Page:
Half the fun of playing the sneaker game is building a collection. Beyond making a fashion statement and looking great on your feet, kicks are collectibles, and sneakerheads are a rabid breed of collectors. You might even say that sneakers are an extension of childhood preoccupations like trading cards and action figures—and the kid with the rarest, most unique piece rules the schoolyard.
That's what makes "limited edition" sneakers special. Every collector needs a holy grail, an extremely rare, extremely coveted pair that's ultra-hard to find and cop. And while that could easily be any other shoe depending on who you're talking to, the six below are probably some of the more infamously hard-to-get kicks that deserve to be the centerpiece of any collection.
Nike Dunk SB Low "eBay"
Dunk SBs are arguably the most collectible sneakers out there. A lot of their colorways come with special background stories that add a lot of value to the shoes themselves. But as far as rarity goes, the eBay Dunk SBs are at the top of the list. The colorway was created for a special charity auction in 2003, and went for $30,000 (about P1.4 million) to an anonymous winner.
Image via Sneakerfiles.com
There were only two pairs at the time: the one that was displayed at the auction, and the one that was given to the winner, in his size. The display pair was, in a WTF move, cut into pieces, to ensure that there would only truly be one pair in existence. It's that ceremonial destruction that made these Dunks incredibly popular and coveted.
Air Jordan 11 "Defining Moments Pack" Gold Eyelets
Jordan fanatics are among the craziest sneakerheads, and this particular colorway for the Air Jordan is among the lesser-known collectibles. While many are familiar with the Defining Moments Pack of 2006, which consists of an Air Jordan 6 and an Air Jordan 11 in black and gold, not everyone knows that some pairs of the 11s came with gold eyelets.
Image via Sneakerbardetroit.com
Rumor has it that they were a factory defect, or a sample that accidentally made it into production. No one knows exactly how many pairs of these are floating around, but the gold eyelets remain an incredibly sought-after visual detail for this particular shoe.
Reebok Instapump Fury "Chanel"
These days, fashion sneakers are all the rage and a dime a dozen. But back in 1997, it was almost unheard of for high fashion labels to collaborate with sportswear brands, much less sneaker companies. But the Instapump Fury was a design that was way ahead of its time, and Chanel was quick to recognize its potential.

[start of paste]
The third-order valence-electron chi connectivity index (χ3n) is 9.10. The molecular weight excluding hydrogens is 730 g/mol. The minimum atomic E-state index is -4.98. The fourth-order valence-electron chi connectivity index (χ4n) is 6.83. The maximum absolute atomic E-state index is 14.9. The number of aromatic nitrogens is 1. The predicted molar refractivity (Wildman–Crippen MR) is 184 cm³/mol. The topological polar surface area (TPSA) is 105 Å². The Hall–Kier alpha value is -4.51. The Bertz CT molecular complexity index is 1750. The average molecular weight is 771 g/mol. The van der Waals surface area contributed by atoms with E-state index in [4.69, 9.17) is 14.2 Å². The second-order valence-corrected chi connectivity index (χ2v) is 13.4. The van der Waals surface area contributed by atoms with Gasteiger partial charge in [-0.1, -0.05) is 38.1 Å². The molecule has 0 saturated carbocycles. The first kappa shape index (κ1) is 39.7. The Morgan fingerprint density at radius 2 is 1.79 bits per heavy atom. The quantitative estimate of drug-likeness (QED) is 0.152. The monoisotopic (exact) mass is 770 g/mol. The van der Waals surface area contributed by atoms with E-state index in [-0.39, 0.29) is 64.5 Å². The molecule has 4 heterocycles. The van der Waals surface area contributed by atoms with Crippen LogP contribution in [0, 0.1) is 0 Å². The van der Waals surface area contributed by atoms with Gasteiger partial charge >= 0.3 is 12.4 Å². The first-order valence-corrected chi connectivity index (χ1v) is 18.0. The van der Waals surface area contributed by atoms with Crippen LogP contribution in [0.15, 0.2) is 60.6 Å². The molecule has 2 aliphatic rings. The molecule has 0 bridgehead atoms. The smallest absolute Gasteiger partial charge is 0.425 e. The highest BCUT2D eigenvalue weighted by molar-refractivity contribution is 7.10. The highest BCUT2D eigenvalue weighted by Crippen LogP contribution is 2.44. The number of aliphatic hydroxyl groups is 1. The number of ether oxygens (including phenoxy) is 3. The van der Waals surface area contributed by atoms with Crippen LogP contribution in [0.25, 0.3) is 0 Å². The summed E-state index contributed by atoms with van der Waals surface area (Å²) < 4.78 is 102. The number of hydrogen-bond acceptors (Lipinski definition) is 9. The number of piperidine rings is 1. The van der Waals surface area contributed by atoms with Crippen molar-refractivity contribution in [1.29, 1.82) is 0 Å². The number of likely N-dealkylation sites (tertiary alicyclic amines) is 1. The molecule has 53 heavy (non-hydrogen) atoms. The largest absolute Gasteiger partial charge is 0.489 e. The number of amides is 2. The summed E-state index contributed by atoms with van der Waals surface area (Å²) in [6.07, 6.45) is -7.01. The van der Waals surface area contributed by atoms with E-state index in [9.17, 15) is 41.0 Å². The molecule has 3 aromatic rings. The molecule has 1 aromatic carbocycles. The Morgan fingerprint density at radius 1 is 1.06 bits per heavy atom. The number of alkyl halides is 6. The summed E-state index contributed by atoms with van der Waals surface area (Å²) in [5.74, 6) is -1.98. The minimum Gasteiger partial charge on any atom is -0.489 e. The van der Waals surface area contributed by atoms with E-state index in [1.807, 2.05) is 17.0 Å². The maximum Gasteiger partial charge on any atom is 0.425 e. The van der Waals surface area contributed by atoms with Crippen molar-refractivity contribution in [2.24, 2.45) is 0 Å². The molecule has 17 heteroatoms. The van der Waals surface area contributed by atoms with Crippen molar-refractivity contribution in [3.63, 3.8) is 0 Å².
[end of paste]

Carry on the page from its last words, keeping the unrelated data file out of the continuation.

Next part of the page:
Image via Smlycdn.com
With a limited production run of just 150 pairs, the house of Coco partnered with Reebok to create a colorway of the Instapump Fury that remains a holy grail for Reebok collectors everywhere. What's most amazing about this pair is how it preceded (and perhaps predicted) the rise of the high fashion sneaker.
Air Jordan 4 "UNDFTD" and "Eminem"
Air Jordan 4s have seen a lot of collectible colorways in their time. Chief among them—and among Jordans in general—are the "UNDFTD" 4s and the "Eminem" 4s. The former was a 2005 release, in collaboration with Los Angeles streetwear label Undefeated, and a military-inspired colorway that saw a production run of only 72 pairs.
Image via Sneakersaddict.com
The latter is a blue colorway that came out in 2006, handed out to friends and family of Slim Shady himself in a production run of only 50 pairs. Like the Chanel Instapump Fury, these Jordans were among the first few of their kind.
Asics x McLaren Collection
Today, Asics is known for its specialty collaborations with some fairly underground sneaker boutiques around the world, like KITH and Brick & Mortar. But its recent popularity belies Asics' rich history in collaboration. Back in the '90s, Asics created a special line of sneakers exclusively for McLaren's Formula One team, including the Gel McLaren MA-2 and the Gel McLaren F-1.
Image via Wearehq.com
The shoes are said to have been an exclusive release for the McLaren pit crew, so it's safe to assume that it's a small production run. These are especially novel because they may just be among the first (if not the actual first) collaboration between sneakers and motorsports. And even today, how often does that happen?
Nike Air Ship (game-worn and autographed by Michael Jordan)
Video via Jordan Geller
Before Air Jordan, there was only Air Ship. In 1984, just a little before the Air Jordan 1 hit the shelves and changed sports marketing as we know it, Michael Jordan played ball in a pair of Nike Air Ships in red and white. In an interview with ShoeZeum, one of the world's largest and most famous sneaker collections, a Los Angeles Lakers ball boy named Khalid Ali tells the story of how he managed to ask His Airness for his shoes after the game.
Then a rookie, Jordan even gave in to an autograph request. Earlier this year, the shoes went up for auction and were sold for $71,554 (about P3.4 million). DAMN.
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